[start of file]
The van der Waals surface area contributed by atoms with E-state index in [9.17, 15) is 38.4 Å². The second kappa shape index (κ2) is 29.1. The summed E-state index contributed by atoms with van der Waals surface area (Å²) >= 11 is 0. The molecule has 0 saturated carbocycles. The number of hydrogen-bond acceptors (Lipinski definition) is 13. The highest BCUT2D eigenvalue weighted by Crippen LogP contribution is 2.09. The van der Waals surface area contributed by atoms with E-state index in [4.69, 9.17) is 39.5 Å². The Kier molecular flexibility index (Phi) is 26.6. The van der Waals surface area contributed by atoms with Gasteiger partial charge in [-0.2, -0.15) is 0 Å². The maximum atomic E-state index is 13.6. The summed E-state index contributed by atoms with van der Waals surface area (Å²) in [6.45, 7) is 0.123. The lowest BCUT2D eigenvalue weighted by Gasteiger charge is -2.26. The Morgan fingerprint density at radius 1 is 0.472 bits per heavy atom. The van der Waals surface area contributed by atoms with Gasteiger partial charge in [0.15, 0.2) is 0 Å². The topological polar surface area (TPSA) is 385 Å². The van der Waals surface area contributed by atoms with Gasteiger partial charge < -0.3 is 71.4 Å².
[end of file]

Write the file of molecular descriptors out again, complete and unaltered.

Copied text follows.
The van der Waals surface area contributed by atoms with E-state index in [9.17, 15) is 38.4 Å². The second kappa shape index (κ2) is 29.1. The summed E-state index contributed by atoms with van der Waals surface area (Å²) >= 11 is 0. The molecule has 0 saturated carbocycles. The number of hydrogen-bond acceptors (Lipinski definition) is 13. The highest BCUT2D eigenvalue weighted by Crippen LogP contribution is 2.09. The van der Waals surface area contributed by atoms with E-state index in [4.69, 9.17) is 39.5 Å². The Kier molecular flexibility index (Phi) is 26.6. The van der Waals surface area contributed by atoms with Gasteiger partial charge in [-0.2, -0.15) is 0 Å². The maximum atomic E-state index is 13.6. The summed E-state index contributed by atoms with van der Waals surface area (Å²) in [6.45, 7) is 0.123. The lowest BCUT2D eigenvalue weighted by Gasteiger charge is -2.26. The Morgan fingerprint density at radius 1 is 0.472 bits per heavy atom. The van der Waals surface area contributed by atoms with Gasteiger partial charge in [0.15, 0.2) is 0 Å². The topological polar surface area (TPSA) is 385 Å². The van der Waals surface area contributed by atoms with Gasteiger partial charge < -0.3 is 71.4 Å².